It *is* Rocket Science!

It is Rocket Science!

Many of the students at The Project School have recently been building and designing their own air-powered rockets.  As a part of their Wednesday enrichment choices, students are able to take part in science/physics activities as laid out by the NASA Ignite program. 

In addition to our air rockets, we have done marble run activities, lunar lander simulations, balloon powered racers, and balloon rockets designed to emulate lifting payloads into space. Our sessions begin with brief open-ended questions designed to start the inquiry process, like:  Have you ever thought about the difficulties of landing a rover on Mars?  What keeps a rocket from spinning out of control?  What forces do you think are involved?  There is always some brief discussion facilitated by the leader who refrains from answering any specific questions or validating anyone’s conclusions.  At this point in the activity, there are no right or wrong answers— only possible solutions and ideas.

After questions we move on to the building and hands-on activity which allow the students to explore their former ideas, change their designs, learn from other teams, meet the challenges of the activity, and, in many cases, deal with the consequences and realities of failure.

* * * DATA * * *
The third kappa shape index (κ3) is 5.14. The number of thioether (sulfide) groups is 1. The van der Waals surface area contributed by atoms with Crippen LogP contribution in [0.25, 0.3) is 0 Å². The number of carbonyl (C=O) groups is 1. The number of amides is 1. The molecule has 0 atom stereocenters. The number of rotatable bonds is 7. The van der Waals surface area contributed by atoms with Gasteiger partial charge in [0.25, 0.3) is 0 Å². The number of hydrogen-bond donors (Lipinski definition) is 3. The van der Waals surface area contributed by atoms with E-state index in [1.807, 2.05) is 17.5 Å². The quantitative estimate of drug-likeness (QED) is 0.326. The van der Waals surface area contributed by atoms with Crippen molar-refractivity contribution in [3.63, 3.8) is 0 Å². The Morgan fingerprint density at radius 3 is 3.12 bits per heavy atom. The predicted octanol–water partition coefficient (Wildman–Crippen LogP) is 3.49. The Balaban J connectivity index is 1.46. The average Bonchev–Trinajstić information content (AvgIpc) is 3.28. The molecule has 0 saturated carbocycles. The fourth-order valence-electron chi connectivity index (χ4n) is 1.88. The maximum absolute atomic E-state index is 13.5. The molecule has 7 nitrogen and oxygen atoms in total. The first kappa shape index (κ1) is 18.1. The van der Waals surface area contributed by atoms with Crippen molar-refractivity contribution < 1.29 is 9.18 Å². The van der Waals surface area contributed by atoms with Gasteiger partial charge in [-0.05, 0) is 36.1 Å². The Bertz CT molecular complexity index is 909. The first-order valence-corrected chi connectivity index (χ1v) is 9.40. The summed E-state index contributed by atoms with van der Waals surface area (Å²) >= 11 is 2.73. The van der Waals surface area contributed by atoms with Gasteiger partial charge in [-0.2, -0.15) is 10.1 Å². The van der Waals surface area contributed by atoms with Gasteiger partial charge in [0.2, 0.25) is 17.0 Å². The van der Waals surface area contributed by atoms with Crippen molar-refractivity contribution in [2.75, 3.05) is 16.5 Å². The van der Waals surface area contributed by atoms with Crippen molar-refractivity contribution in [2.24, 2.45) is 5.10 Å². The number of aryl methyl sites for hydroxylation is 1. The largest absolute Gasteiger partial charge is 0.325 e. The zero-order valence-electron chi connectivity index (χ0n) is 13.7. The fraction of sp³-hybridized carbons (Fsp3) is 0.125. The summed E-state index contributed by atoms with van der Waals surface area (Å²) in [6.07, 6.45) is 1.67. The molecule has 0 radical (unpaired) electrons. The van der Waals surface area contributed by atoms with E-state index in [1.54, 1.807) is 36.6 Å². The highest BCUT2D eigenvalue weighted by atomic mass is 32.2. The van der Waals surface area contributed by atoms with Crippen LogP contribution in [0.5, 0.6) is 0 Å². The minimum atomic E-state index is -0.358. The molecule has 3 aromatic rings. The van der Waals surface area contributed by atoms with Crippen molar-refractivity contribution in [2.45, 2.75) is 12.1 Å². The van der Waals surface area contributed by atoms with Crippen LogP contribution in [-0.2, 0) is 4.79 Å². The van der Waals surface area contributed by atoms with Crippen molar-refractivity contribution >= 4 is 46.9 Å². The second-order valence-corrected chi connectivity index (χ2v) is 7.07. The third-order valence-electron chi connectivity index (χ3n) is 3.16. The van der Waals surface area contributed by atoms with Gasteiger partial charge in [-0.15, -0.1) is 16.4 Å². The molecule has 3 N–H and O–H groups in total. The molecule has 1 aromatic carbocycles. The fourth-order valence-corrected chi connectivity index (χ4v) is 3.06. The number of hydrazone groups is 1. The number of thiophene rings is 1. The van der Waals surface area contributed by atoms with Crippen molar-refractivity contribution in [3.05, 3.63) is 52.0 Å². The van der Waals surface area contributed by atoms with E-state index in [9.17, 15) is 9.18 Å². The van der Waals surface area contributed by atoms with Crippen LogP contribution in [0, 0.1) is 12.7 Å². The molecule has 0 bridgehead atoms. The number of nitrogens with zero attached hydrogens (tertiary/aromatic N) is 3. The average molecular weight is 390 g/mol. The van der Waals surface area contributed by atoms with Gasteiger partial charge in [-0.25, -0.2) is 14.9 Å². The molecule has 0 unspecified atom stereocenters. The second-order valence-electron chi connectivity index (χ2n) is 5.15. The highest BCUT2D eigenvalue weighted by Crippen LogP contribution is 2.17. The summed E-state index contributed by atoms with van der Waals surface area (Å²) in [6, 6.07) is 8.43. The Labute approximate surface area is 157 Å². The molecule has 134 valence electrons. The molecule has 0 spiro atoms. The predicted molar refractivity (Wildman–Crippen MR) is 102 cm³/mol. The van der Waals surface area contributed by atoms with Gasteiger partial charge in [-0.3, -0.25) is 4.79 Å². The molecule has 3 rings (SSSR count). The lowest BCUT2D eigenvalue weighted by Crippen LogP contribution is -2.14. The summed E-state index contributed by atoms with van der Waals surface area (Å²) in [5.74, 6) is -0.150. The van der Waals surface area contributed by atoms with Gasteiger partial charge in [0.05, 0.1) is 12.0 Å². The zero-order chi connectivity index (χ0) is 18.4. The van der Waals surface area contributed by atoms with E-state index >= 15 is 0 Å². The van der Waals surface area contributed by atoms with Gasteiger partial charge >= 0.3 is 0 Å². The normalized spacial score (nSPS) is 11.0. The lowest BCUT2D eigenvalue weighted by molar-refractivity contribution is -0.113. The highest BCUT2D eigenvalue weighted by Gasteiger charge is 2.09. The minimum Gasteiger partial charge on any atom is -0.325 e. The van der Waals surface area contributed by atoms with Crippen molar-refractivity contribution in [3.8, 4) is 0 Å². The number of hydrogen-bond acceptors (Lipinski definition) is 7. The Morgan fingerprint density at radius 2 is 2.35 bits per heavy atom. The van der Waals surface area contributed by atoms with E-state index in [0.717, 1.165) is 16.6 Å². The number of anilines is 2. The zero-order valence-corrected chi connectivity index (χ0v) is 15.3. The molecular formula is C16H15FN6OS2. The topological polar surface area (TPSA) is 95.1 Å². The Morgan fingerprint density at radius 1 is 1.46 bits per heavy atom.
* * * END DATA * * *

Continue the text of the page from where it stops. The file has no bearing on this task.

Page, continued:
This is the time when students really become truly engaged.  They are no longer just thinking about science and inquiry.  They are doing science and inquiry.  They build and design their landers or rockets, and then they try out their creations.  They fail, they modify, they problem solve, they fail again.  Some rockets shoot a hundred feet up while some tank at twenty feet and flutter to the ground like wounded birds.  This is all part of the process, and after these events we go back to the drawing board.  We talk and share ideas.  What worked?  What did not?  Why did Jim’s rocket spin out of control?  Why did John’s go so high?  What was so different about the rockets we saw?

The wrap up is always aimed at the original questions.  Students may not have names for the forces involved.  They may not know the definitions of inertia or centrifugal force.  Even after the teacher explains, they may not remember the terms, but one thing is certain:  After watching a marble go through a loop, after designing the loop and failing many times, they have come intimately to understand the concepts of inertia and centrifugal force.  After watching multiple rockets launch into the air, they are keenly aware of lift, drag, gravity, and thrust.  Add a dash of mystery about the universe and the great unknown, of stars and black holes, of pulsars and nebulae, and you have the ingredients for a mighty inquisitive and excited group of learners.

You can see some of the delight in students’ voices in this short clip of one of our launches:

What’s next?  I’m glad you asked.  Next we will explore the likelihood of life on other planets.  We will explore what that life might look like.  We will talk about extremophiles, and even the amazing tardigrade.  Don’t know what a tardigrade is?  Well, it’s also known as a “water bear”.  I’ll leave the rest of the inquiry to you.  Keep star gazing!


Mark van Dyk


4 Responses to “It *is* Rocket Science!”

  1. 1 Scott Wallace January 20, 2013 at 12:57 pm

    Thanks for doing this great work with our little ones, Mark!

  2. 2 Emily Nehus January 20, 2013 at 10:23 pm


  3. 4 Mark January 31, 2013 at 5:32 pm

    Thanks for the reblog STEM TECH

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